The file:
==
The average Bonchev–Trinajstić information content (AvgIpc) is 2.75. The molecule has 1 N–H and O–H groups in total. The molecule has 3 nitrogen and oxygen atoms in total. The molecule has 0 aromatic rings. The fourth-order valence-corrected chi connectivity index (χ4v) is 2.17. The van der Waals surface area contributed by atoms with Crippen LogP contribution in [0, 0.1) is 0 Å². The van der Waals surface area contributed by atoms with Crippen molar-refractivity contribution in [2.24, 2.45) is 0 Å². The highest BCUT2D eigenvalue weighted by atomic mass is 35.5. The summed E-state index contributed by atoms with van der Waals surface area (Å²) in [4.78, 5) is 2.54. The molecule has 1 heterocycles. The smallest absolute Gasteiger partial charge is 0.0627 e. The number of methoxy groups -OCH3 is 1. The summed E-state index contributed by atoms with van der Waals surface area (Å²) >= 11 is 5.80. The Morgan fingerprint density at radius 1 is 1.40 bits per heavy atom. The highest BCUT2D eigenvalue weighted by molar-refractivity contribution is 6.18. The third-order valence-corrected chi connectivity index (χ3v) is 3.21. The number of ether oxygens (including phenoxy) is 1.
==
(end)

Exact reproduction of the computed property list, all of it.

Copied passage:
The average Bonchev–Trinajstić information content (AvgIpc) is 2.75. The molecule has 1 N–H and O–H groups in total. The molecule has 3 nitrogen and oxygen atoms in total. The molecule has 0 aromatic rings. The fourth-order valence-corrected chi connectivity index (χ4v) is 2.17. The van der Waals surface area contributed by atoms with Crippen LogP contribution in [0, 0.1) is 0 Å². The van der Waals surface area contributed by atoms with Crippen molar-refractivity contribution in [2.24, 2.45) is 0 Å². The highest BCUT2D eigenvalue weighted by atomic mass is 35.5. The summed E-state index contributed by atoms with van der Waals surface area (Å²) in [4.78, 5) is 2.54. The molecule has 1 heterocycles. The smallest absolute Gasteiger partial charge is 0.0627 e. The number of methoxy groups -OCH3 is 1. The summed E-state index contributed by atoms with van der Waals surface area (Å²) >= 11 is 5.80. The Morgan fingerprint density at radius 1 is 1.40 bits per heavy atom. The highest BCUT2D eigenvalue weighted by molar-refractivity contribution is 6.18. The third-order valence-corrected chi connectivity index (χ3v) is 3.21. The number of ether oxygens (including phenoxy) is 1.